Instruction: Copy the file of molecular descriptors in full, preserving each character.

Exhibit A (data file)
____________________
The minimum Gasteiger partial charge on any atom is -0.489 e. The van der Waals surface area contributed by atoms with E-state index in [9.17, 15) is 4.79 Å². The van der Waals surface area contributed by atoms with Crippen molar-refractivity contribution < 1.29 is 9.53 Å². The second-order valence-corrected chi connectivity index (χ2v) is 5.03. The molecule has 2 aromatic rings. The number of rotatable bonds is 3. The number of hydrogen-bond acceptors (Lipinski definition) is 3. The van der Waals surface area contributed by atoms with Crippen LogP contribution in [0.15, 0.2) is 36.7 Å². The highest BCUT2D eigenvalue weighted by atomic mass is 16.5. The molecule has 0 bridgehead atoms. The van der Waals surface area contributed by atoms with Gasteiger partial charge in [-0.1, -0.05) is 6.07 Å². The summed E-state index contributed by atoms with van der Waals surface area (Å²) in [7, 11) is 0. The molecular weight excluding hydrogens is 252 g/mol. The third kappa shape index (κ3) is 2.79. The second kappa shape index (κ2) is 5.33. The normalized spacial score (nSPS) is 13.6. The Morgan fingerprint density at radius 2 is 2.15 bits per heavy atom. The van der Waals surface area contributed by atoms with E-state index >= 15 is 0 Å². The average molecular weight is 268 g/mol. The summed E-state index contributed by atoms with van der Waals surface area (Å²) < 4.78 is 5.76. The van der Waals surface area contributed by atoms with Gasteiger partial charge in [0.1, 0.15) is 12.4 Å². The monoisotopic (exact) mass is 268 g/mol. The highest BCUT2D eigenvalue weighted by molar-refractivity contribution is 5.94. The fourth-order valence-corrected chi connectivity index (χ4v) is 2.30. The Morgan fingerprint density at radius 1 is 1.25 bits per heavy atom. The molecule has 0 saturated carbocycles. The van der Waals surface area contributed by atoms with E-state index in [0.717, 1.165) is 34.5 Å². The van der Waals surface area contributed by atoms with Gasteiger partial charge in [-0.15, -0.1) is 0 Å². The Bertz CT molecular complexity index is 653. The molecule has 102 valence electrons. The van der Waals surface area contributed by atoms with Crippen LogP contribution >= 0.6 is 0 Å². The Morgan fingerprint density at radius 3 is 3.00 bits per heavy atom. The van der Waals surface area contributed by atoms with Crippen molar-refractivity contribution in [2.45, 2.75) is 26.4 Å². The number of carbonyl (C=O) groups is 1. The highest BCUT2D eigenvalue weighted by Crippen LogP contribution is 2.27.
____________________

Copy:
The minimum Gasteiger partial charge on any atom is -0.489 e. The van der Waals surface area contributed by atoms with E-state index in [9.17, 15) is 4.79 Å². The van der Waals surface area contributed by atoms with Crippen molar-refractivity contribution < 1.29 is 9.53 Å². The second-order valence-corrected chi connectivity index (χ2v) is 5.03. The molecule has 2 aromatic rings. The number of rotatable bonds is 3. The number of hydrogen-bond acceptors (Lipinski definition) is 3. The van der Waals surface area contributed by atoms with Crippen LogP contribution in [0.15, 0.2) is 36.7 Å². The highest BCUT2D eigenvalue weighted by atomic mass is 16.5. The molecule has 0 bridgehead atoms. The van der Waals surface area contributed by atoms with Gasteiger partial charge in [-0.1, -0.05) is 6.07 Å². The summed E-state index contributed by atoms with van der Waals surface area (Å²) in [7, 11) is 0. The molecular weight excluding hydrogens is 252 g/mol. The third kappa shape index (κ3) is 2.79. The second kappa shape index (κ2) is 5.33. The normalized spacial score (nSPS) is 13.6. The Morgan fingerprint density at radius 2 is 2.15 bits per heavy atom. The van der Waals surface area contributed by atoms with E-state index >= 15 is 0 Å². The average molecular weight is 268 g/mol. The summed E-state index contributed by atoms with van der Waals surface area (Å²) < 4.78 is 5.76. The van der Waals surface area contributed by atoms with Gasteiger partial charge in [0.1, 0.15) is 12.4 Å². The monoisotopic (exact) mass is 268 g/mol. The highest BCUT2D eigenvalue weighted by molar-refractivity contribution is 5.94. The fourth-order valence-corrected chi connectivity index (χ4v) is 2.30. The Morgan fingerprint density at radius 1 is 1.25 bits per heavy atom. The molecule has 0 saturated carbocycles. The van der Waals surface area contributed by atoms with E-state index in [0.717, 1.165) is 34.5 Å². The van der Waals surface area contributed by atoms with Gasteiger partial charge in [-0.15, -0.1) is 0 Å². The Bertz CT molecular complexity index is 653. The molecule has 102 valence electrons. The van der Waals surface area contributed by atoms with Crippen LogP contribution >= 0.6 is 0 Å². The Morgan fingerprint density at radius 3 is 3.00 bits per heavy atom. The van der Waals surface area contributed by atoms with Crippen molar-refractivity contribution in [2.45, 2.75) is 26.4 Å². The number of carbonyl (C=O) groups is 1. The highest BCUT2D eigenvalue weighted by Crippen LogP contribution is 2.27.